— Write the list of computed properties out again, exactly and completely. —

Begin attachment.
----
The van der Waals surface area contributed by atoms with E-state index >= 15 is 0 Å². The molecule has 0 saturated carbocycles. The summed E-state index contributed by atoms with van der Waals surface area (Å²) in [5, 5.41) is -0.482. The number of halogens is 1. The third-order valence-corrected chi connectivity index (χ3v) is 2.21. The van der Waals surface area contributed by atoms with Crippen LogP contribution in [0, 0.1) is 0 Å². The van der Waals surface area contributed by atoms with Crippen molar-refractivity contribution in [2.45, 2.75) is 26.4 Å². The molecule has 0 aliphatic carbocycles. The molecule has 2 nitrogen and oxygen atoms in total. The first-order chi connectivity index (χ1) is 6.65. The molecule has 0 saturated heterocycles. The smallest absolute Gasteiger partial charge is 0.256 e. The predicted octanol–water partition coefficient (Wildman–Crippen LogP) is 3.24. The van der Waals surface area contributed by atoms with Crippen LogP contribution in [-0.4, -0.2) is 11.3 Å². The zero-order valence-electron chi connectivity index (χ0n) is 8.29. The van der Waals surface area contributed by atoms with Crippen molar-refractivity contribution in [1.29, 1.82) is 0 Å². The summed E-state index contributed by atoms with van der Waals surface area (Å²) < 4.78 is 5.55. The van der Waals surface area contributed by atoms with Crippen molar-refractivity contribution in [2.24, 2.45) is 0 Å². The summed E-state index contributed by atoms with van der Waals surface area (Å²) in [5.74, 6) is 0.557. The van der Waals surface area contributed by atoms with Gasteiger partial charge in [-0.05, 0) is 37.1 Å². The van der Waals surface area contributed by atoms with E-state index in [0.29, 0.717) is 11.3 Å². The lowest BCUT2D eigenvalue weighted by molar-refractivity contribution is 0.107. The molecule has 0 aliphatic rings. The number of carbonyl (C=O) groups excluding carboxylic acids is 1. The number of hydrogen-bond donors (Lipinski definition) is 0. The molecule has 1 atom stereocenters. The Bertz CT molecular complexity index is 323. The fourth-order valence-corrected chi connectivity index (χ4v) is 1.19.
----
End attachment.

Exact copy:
The van der Waals surface area contributed by atoms with E-state index >= 15 is 0 Å². The molecule has 0 saturated carbocycles. The summed E-state index contributed by atoms with van der Waals surface area (Å²) in [5, 5.41) is -0.482. The number of halogens is 1. The third-order valence-corrected chi connectivity index (χ3v) is 2.21. The van der Waals surface area contributed by atoms with Crippen LogP contribution in [0, 0.1) is 0 Å². The van der Waals surface area contributed by atoms with Crippen molar-refractivity contribution in [2.45, 2.75) is 26.4 Å². The molecule has 0 aliphatic carbocycles. The molecule has 2 nitrogen and oxygen atoms in total. The first-order chi connectivity index (χ1) is 6.65. The molecule has 0 saturated heterocycles. The smallest absolute Gasteiger partial charge is 0.256 e. The predicted octanol–water partition coefficient (Wildman–Crippen LogP) is 3.24. The van der Waals surface area contributed by atoms with Crippen LogP contribution in [-0.4, -0.2) is 11.3 Å². The zero-order valence-electron chi connectivity index (χ0n) is 8.29. The van der Waals surface area contributed by atoms with Crippen molar-refractivity contribution in [1.29, 1.82) is 0 Å². The summed E-state index contributed by atoms with van der Waals surface area (Å²) < 4.78 is 5.55. The van der Waals surface area contributed by atoms with Crippen molar-refractivity contribution in [2.24, 2.45) is 0 Å². The summed E-state index contributed by atoms with van der Waals surface area (Å²) in [5.74, 6) is 0.557. The van der Waals surface area contributed by atoms with Gasteiger partial charge in [-0.05, 0) is 37.1 Å². The van der Waals surface area contributed by atoms with E-state index in [0.29, 0.717) is 11.3 Å². The lowest BCUT2D eigenvalue weighted by molar-refractivity contribution is 0.107. The molecule has 0 aliphatic rings. The number of carbonyl (C=O) groups excluding carboxylic acids is 1. The number of hydrogen-bond donors (Lipinski definition) is 0. The molecule has 1 atom stereocenters. The Bertz CT molecular complexity index is 323. The fourth-order valence-corrected chi connectivity index (χ4v) is 1.19.